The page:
Boulders Beach, Simons Town, Cape Town, South Africa.
Endearing little bodies dot the beach. Some groom each another industriously; others cluster together, eyes closed to the wind and stinging sand. Every now and then a startling bray punctuates the constant swish of the sea. This donkey-like call is responsible for the name of these Jackass penguins, now called African Penguins. ‘Please don’t take too many photographs,’ our guide smiles, ‘they’re not at their prettiest.’ It’s October – molting season – which accounts for the tufty fluff sprouting from between their otherwise smooth feathers.
Waterproofing is consequently impaired, so we don’t get to see any penguins in the water. Which is a pity, because that’s their native element. Awkward on land, they swim with the grace of flight. Lighting fast too. “Black Angus”, leader of a small band of rescued birds, was released in May 2009 from a Cape Town beach, before heading home to Mercury Island. This is situated off the coast of Namibia, 1019 kilometres away. His journey took a total of 18 days, through icy Atlantic currents, not to mention the perils of Great White Sharks. The feisty fellow and his followers were rehabilitated at SANCCOB (The Southern African Foundation for the Conservation of Coastal Birds), a process that took four weeks and plenty of sardines.
Since its establishment in 1968, SANCCOB has treated over 85 000 sea birds, especially from the devastating effects of oil spills. The worst such event to impact the coastline of South Africa took place in June 2000, after the sinking of the MV Treasure, which threatened over 41% of the African Penguin species. Dyan deNapoli, also known as ‘The Penguin Lady’, was one of 12 000 international and local volunteers, who cleaned and cared for the approximately 40 000 penguins that fought for their lives. Dyan has just launched her book The Great Penguin Rescue, which documents the phenomenal story.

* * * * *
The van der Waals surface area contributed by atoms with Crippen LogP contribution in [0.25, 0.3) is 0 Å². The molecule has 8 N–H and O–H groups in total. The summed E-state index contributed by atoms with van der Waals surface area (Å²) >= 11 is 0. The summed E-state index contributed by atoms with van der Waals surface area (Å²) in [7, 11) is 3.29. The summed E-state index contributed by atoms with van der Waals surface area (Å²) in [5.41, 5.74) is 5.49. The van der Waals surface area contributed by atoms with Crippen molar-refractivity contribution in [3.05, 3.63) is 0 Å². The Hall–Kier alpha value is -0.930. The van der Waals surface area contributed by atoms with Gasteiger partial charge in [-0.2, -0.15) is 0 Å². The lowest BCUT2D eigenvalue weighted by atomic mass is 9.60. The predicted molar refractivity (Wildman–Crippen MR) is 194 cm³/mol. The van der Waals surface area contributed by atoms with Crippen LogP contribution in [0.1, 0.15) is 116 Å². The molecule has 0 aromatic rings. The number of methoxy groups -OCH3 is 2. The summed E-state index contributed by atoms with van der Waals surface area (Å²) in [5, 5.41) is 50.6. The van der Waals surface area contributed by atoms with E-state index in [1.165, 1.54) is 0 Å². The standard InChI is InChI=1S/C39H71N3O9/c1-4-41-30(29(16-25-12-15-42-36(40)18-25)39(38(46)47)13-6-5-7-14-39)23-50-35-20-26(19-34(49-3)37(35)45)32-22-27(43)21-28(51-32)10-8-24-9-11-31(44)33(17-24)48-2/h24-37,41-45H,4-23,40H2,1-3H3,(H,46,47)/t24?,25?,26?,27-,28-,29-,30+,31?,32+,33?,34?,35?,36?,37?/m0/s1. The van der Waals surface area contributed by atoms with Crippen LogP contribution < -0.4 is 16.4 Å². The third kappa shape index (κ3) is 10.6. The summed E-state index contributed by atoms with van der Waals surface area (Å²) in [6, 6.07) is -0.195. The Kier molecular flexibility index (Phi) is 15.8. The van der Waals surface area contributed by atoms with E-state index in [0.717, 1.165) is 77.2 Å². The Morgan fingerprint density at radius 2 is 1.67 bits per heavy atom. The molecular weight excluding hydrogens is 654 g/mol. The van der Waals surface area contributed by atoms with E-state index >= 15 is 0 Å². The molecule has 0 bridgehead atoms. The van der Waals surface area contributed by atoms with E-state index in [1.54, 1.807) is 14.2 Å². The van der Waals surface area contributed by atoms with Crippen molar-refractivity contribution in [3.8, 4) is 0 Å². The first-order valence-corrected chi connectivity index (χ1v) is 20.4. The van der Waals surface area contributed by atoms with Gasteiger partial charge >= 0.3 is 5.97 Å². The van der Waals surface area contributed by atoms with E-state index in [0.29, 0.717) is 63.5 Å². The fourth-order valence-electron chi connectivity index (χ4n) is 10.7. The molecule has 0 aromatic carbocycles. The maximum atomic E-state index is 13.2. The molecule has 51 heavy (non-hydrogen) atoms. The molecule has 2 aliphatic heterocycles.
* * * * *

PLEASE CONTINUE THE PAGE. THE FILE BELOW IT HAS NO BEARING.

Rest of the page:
The plight of African Penguins is so severe that they have recently been reclassified as endangered. A range of possible reasons for their decline – apart from oil pollution – includes the harvesting of penguin eggs for human consumption, commercial fishing of their food supply, and large-scale collection of their guano in the 19th century (for fertilizer). Without the compacted heaps of these droppings, the birds are often left without burrows, which means no-where to protect their young or shelter from the sun. Heat build-up sends the parents out to sea to cool off, making their offspring even more vulnerable.
Such scenarios have contributed to ravaging the population; to the extent that it was reported on Carte Blanche in March 2009 that if their numbers continued to decline as they were, there would be none left (save in captivity) in 15 years. Here’s a link to their article: African Penguins. One intervention is the introduction of man-made burrows (or nest boxes), such as these at Boulders Beach:
What a loss to future generations if their beach trips were devoid of these charismatic little characters and their antics. To play a simple part in helping to save the species, you can purchase a nesting box through the Dyer Island Conservation Trust, here: www.dict.org.za or visit SANCCOB’s website here: www.sanccob.co.za. For as little as R50 you can feed a penguin for five days. Why not?